THE Australian wool market resumed proceedings again last week after the three week recess to mixed results.
Most of the trade had predicted a soft opening given the overheated medium Merino situation prior to the break. A reasonably large offering, by recent standards, of nearly 50,000 bales was thought to have been enough quantity to allow the market to continue the easing bias. That was evident in the lead up to the auction recess, and Tuesday’s reports showed just that.
The market in Sydney and Melbourne did open weaker with the medium Merino categories falling by 30c to 40c and all other categories easing by a bit less than that. The effect in US dollar terms was less pronounced thanks to currency movements, with about half of the move registering on overseas buyer’s limit sheets.
Wednesday saw a complete reversal of the trend and the US14c loss was almost totally recovered although with greatest emphasis on the superfine end. Medium Merino categories trod water, whilst the crossbred end still fell. Thursday saw the upward momentum continue and another US21c was added to the price of Australian wool as measured by AWEX’s eastern market indicator. In the final wash-up the EMI had risen by 9c to 1990c.
The emerging data around supply for the coming season is driving the European fraternity to ramp up their activity.
AWEX’s north market indicator closed up 14c on 2027c. The 17 micron indicator closed on 2816c, 18 micron 2478c, 19 micron 2292c, 20 micron 2232c, 21 micron 2210c, 22 micron 2184c, 28 micron 871c, and 30 micron 648c.
The emerging data around supply for the coming season is driving the European fraternity to ramp up their activity although in a sense they are buying their selected wools as soon as they become available as they have demand at hand, and only a certain window of opportunity to purchase their higher quality raw materials.
The largest buyer by country in China is generally a little more circumspect and hesitant at present given the negative movement in their own currency versus the US dollar, the uncertainty of the trade war with America, and the previously overheated market they created back in May/June.
This situation is borne out with the medium merino segment generally moving down across the week, and the crossbred section basically crashing by half a dollar. The latter two segments realistically only had Chinese demand prior to the recess and as that has now waned, so too has their price support.
However, it is far from a dire situation for the wool market for those who are seeking higher or at least maintained prices. There are certainly some in depth discussions going on across the globe at present with new prices being quoted for the new season offerings of yarn, fabric and garments.
Some buyers are even questioning the validity of the price charts they are shown as they look in disbelief at the somewhat meteoritic rise in raw fibre prices. Once the dust settles orders will be placed and these will feed back to the market place for further purchases of greasy wool. In the interim there are plenty of buyers and traders in China now calculating prices in RMB and finding it difficult to generate as much enthusiasm among their clientele as previously.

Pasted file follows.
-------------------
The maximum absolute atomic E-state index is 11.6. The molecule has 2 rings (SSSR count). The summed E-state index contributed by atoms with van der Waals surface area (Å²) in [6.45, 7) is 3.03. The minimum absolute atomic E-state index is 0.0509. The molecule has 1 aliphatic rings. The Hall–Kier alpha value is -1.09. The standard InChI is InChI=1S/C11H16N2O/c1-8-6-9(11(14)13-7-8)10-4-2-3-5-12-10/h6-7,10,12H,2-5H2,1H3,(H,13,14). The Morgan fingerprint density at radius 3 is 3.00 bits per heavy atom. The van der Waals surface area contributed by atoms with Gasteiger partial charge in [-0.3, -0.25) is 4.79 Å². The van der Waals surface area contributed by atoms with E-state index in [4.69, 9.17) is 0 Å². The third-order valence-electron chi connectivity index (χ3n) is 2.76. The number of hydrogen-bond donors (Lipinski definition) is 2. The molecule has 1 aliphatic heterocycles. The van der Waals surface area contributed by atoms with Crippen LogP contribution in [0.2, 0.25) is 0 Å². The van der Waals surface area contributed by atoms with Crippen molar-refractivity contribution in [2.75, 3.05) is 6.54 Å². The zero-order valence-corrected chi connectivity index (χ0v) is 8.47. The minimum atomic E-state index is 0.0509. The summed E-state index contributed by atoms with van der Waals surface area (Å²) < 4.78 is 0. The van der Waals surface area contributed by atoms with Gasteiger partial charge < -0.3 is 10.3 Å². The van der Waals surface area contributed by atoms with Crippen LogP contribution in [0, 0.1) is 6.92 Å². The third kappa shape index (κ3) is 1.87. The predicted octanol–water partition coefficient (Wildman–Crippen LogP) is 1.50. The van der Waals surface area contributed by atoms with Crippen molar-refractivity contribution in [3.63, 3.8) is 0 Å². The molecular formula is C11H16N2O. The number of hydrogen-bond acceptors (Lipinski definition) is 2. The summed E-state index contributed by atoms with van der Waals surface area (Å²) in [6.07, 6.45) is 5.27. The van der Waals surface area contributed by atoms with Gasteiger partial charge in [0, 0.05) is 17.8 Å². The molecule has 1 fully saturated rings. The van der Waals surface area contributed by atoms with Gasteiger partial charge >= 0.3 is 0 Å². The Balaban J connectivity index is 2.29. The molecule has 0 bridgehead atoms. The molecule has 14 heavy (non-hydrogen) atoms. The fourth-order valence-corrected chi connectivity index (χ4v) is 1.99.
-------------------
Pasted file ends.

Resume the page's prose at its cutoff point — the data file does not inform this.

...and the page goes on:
The scouring issue in China is also still persisting with strictly enforced environmental controls limiting the effluent output, and therefore scouring plant through-put. These issues together with a small amount of stock in the pipeline will probably keep Chinese operators a little quieter in short term.
The big question everyone from overseas is asking relates to the projected supply situation in Australia this year. Anecdotal comments range from 10 to 15 per cent reduction as an estimate for the coming season. The reduction in supply will not be a simple number at the end of the season obviously with massive reductions of 20-30pc already showing up in medium Merino, but offset to a degree by gains in the finer end.
Spring rainfall will be the key as growers across drought affected regions try to hold onto core breeding stock at present. Given the usual seasonal pattern of shearing and wool sales in Australia it will be the back half of the season when we really know how supply will pan out, and this will be enough to keep the buyers on the front foot at a time where they are usually cruising along not paying too much attention.
So, while the European crowd bask in very warm temperatures by the seaside for their annual holiday at San Remo or similar, they have already instructed their buyers to keep buying the required quantities each and every week. The Chinese trade is also suffering from a bout of hot weather – they probably need to be reminded about merino’s trans seasonal attributes again – but a bit like the A.A.Milne character Eeyore they are feeling a little depressed about the cloud hanging over them at present.
The trade war, lower currency, environmental controls, and general exhaustion after the wild ride of last season are all making them a little reluctant to pursue the market too strongly at present. This will change in the next couple of months once a bit more 2019-20 demand begins to filter through.
Superfine: With the European fraternity in full swing and the tough season restricting volumes available the best superfine lots will continue to increase in price. Depending on the volume and quality of drought affected superfine wool coming onto the auction market in the next few weeks we may see a big disparity between good quality and poor-quality lines.
Medium Merino: It will only take a small increase in demand for the medium Merino segment to ignite again, but it will probably not happen for another couple of weeks.
Crossbreds: For a while it seemed as though demand was returning for crossbred wools, but unfortunately it has disappeared at the moment. When the summer heat dissipates a bit more people will turn their attention to coating again and hopefully we will see prices rebound.